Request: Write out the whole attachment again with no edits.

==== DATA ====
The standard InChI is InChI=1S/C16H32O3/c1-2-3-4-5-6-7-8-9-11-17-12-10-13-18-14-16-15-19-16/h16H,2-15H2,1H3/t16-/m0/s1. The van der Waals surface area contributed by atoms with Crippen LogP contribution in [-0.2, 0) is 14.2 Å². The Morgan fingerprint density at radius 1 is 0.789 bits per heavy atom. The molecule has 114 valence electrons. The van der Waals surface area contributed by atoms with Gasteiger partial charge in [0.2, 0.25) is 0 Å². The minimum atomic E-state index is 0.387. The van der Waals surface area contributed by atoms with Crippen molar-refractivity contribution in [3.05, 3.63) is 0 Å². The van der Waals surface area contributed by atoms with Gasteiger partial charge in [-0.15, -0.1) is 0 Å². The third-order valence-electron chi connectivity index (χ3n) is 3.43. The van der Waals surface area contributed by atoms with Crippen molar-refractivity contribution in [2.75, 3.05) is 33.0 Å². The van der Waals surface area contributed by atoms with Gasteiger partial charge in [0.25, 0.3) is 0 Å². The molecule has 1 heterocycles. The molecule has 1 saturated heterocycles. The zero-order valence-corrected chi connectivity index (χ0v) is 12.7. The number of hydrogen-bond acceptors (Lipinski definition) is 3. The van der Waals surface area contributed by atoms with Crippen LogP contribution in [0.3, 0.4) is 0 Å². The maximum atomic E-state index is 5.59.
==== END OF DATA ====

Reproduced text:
The standard InChI is InChI=1S/C16H32O3/c1-2-3-4-5-6-7-8-9-11-17-12-10-13-18-14-16-15-19-16/h16H,2-15H2,1H3/t16-/m0/s1. The van der Waals surface area contributed by atoms with Crippen LogP contribution in [-0.2, 0) is 14.2 Å². The Morgan fingerprint density at radius 1 is 0.789 bits per heavy atom. The molecule has 114 valence electrons. The van der Waals surface area contributed by atoms with Gasteiger partial charge in [0.2, 0.25) is 0 Å². The minimum atomic E-state index is 0.387. The van der Waals surface area contributed by atoms with Crippen molar-refractivity contribution in [3.05, 3.63) is 0 Å². The van der Waals surface area contributed by atoms with Gasteiger partial charge in [-0.15, -0.1) is 0 Å². The third-order valence-electron chi connectivity index (χ3n) is 3.43. The van der Waals surface area contributed by atoms with Crippen molar-refractivity contribution in [2.75, 3.05) is 33.0 Å². The van der Waals surface area contributed by atoms with Gasteiger partial charge in [0.25, 0.3) is 0 Å². The molecule has 1 heterocycles. The molecule has 1 saturated heterocycles. The zero-order valence-corrected chi connectivity index (χ0v) is 12.7. The number of hydrogen-bond acceptors (Lipinski definition) is 3. The van der Waals surface area contributed by atoms with Crippen LogP contribution in [0.3, 0.4) is 0 Å². The maximum atomic E-state index is 5.59.